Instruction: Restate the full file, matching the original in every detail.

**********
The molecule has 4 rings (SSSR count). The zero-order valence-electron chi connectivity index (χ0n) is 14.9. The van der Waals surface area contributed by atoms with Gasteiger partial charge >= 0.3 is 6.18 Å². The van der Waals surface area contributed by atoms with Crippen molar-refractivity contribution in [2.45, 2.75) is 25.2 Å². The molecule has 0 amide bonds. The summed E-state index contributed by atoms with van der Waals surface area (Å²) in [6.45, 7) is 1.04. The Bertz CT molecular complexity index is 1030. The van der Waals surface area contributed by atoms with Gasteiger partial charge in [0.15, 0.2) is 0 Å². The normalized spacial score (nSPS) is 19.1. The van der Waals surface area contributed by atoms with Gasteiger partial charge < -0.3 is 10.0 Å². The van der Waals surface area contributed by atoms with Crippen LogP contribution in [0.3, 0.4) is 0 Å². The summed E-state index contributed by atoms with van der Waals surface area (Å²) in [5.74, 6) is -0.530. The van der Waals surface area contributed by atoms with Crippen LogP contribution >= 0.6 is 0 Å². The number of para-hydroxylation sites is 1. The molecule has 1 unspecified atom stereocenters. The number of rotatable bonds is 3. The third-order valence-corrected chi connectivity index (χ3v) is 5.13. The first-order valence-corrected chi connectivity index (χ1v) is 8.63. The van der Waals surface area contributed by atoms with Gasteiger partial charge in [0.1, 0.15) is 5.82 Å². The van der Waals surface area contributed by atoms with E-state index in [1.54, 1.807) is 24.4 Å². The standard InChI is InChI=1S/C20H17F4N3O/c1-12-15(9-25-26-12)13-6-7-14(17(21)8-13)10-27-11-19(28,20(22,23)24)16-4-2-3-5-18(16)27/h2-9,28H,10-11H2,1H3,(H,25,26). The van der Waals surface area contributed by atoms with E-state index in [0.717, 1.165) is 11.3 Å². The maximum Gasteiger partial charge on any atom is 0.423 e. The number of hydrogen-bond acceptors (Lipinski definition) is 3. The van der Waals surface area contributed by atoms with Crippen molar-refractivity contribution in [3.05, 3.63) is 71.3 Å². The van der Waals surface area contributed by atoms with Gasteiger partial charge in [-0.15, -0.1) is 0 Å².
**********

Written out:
The molecule has 4 rings (SSSR count). The zero-order valence-electron chi connectivity index (χ0n) is 14.9. The van der Waals surface area contributed by atoms with Gasteiger partial charge >= 0.3 is 6.18 Å². The van der Waals surface area contributed by atoms with Crippen molar-refractivity contribution in [2.45, 2.75) is 25.2 Å². The molecule has 0 amide bonds. The summed E-state index contributed by atoms with van der Waals surface area (Å²) in [6.45, 7) is 1.04. The Bertz CT molecular complexity index is 1030. The van der Waals surface area contributed by atoms with Gasteiger partial charge in [0.15, 0.2) is 0 Å². The normalized spacial score (nSPS) is 19.1. The van der Waals surface area contributed by atoms with Gasteiger partial charge < -0.3 is 10.0 Å². The van der Waals surface area contributed by atoms with Crippen LogP contribution in [0.3, 0.4) is 0 Å². The summed E-state index contributed by atoms with van der Waals surface area (Å²) in [5.74, 6) is -0.530. The van der Waals surface area contributed by atoms with Crippen LogP contribution >= 0.6 is 0 Å². The number of para-hydroxylation sites is 1. The molecule has 1 unspecified atom stereocenters. The number of rotatable bonds is 3. The third-order valence-corrected chi connectivity index (χ3v) is 5.13. The first-order valence-corrected chi connectivity index (χ1v) is 8.63. The van der Waals surface area contributed by atoms with Gasteiger partial charge in [0.1, 0.15) is 5.82 Å². The van der Waals surface area contributed by atoms with E-state index in [1.54, 1.807) is 24.4 Å². The standard InChI is InChI=1S/C20H17F4N3O/c1-12-15(9-25-26-12)13-6-7-14(17(21)8-13)10-27-11-19(28,20(22,23)24)16-4-2-3-5-18(16)27/h2-9,28H,10-11H2,1H3,(H,25,26). The van der Waals surface area contributed by atoms with E-state index in [0.717, 1.165) is 11.3 Å². The maximum Gasteiger partial charge on any atom is 0.423 e. The number of hydrogen-bond acceptors (Lipinski definition) is 3. The van der Waals surface area contributed by atoms with Crippen molar-refractivity contribution in [3.05, 3.63) is 71.3 Å². The van der Waals surface area contributed by atoms with Gasteiger partial charge in [-0.15, -0.1) is 0 Å².